This TED talk is fascinating. Human beings are so resilient and ingenious.
Monthly Archives: February 2014
There is a life-like naked man statue on Wellesley College’s campus. It’s my alma mater, and it’s a women’s college.
And I’m not linking to the ridiculous other articles that are really disrespectful.
Do yourself a favor and remember not to read the comments.
Responses from Wellesley College Alumnae:
- Gaining Perspective: The Wellesley Debate (a piece written for HollaBack Boston)
- The Sleepwalker’s Dream (an art piece inspired by the statue)
Basically, my 2 cents is this:
- the coverage of this event is really rude and disrespectful to the women who are affected by this statue
- the statue is in the home of the students and they are the ones who should decide if it stays or goes (no one comes into your home forcing art on you)
- and how is it ok to keep forcing an art piece on a person who has their PTSD triggered by it?
I also think that if this was about a piece of art that was triggering soldiers with PTSD it would be an entirely different conversation.
And comments are turned off, because I don’t want to fight with the internet.
Philip Seymour Hoffman is one of my favorite actors. He is one of the rare few actors where I will watch their entire filmography, just for their performance. His death is such a great loss for the art of filmmaking and of theater. I had expected to be able to watch him in films for years and years to come. I can’t even voice how much my heart hurts thinking of the artistic loss. And the loss of a human life, a flawed and beautiful human life.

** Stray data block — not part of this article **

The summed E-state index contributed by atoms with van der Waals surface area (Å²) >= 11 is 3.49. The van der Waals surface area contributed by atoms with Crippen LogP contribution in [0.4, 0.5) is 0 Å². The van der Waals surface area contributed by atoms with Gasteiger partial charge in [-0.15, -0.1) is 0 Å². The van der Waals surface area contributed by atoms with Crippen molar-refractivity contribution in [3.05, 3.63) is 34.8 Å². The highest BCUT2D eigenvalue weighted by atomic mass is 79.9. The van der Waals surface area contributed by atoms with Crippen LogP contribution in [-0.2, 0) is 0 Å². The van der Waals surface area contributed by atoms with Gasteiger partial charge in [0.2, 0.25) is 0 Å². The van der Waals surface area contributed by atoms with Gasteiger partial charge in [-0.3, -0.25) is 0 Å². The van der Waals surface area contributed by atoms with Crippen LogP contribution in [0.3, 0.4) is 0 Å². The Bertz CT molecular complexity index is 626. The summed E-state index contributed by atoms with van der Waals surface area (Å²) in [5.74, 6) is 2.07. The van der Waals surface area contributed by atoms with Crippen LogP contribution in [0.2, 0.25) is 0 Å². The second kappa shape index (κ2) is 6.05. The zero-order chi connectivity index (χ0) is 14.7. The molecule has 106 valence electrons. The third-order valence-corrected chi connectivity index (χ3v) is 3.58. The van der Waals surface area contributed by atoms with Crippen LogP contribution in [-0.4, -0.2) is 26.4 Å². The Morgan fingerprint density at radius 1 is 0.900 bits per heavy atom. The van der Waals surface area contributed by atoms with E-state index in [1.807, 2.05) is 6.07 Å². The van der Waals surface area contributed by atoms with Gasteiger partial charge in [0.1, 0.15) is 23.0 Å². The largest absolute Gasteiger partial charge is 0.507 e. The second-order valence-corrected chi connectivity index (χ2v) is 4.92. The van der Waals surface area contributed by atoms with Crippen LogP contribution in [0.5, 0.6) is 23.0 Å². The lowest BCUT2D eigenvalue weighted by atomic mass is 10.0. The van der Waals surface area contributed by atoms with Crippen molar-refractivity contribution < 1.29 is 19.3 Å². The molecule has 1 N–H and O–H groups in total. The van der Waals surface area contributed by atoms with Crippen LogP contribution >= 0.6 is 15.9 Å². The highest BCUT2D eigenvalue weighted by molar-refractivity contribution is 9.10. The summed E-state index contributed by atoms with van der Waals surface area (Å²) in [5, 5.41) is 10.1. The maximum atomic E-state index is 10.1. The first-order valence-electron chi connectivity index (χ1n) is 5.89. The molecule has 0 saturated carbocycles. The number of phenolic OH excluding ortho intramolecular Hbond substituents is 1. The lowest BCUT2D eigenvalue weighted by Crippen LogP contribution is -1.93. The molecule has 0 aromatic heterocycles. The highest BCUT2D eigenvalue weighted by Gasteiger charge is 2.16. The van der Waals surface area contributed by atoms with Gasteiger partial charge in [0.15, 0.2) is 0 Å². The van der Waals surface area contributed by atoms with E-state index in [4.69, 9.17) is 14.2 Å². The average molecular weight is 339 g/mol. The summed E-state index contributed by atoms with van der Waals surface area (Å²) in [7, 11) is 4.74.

I think of all celebrity deaths recently, or in my recent memory, this one is hitting me the hardest. And the only thing I can really do is gather together my opinions, and the things I have read on the internet, into a blog post.
A great article on his acting style and his career in general is from the Monkey See pop culture blog on NPR: Philip Seymour Hoffman And The Blessings Of Friction. It’s where I got the following quote:
“His career never peaked; it just rang out over and over, and the pain of it for selfish admirers is that the peak might still have been coming. We lost at least 30 years of work yesterday; and 30 years before yesterday, he hadn’t even been onscreen yet. He was then seven years away from his screen debut […] More than half, in all likelihood, that’s what we lost. And it’s so sad.” – Linda Holmes, Monkey See Blog, NPR
You can see all the movies he has been in on his IMDB page.
My favorite Philip Seymour Hoffman performances (that I have seen so far) are
- The Talented Mr. Ripley
- Pirate Radio
- Almost Famous
One of my facebook friends posted this great New York Times article about him from 2008: A Higher Calling
A great companion piece on addiction is Russell Brand: my life without drugs.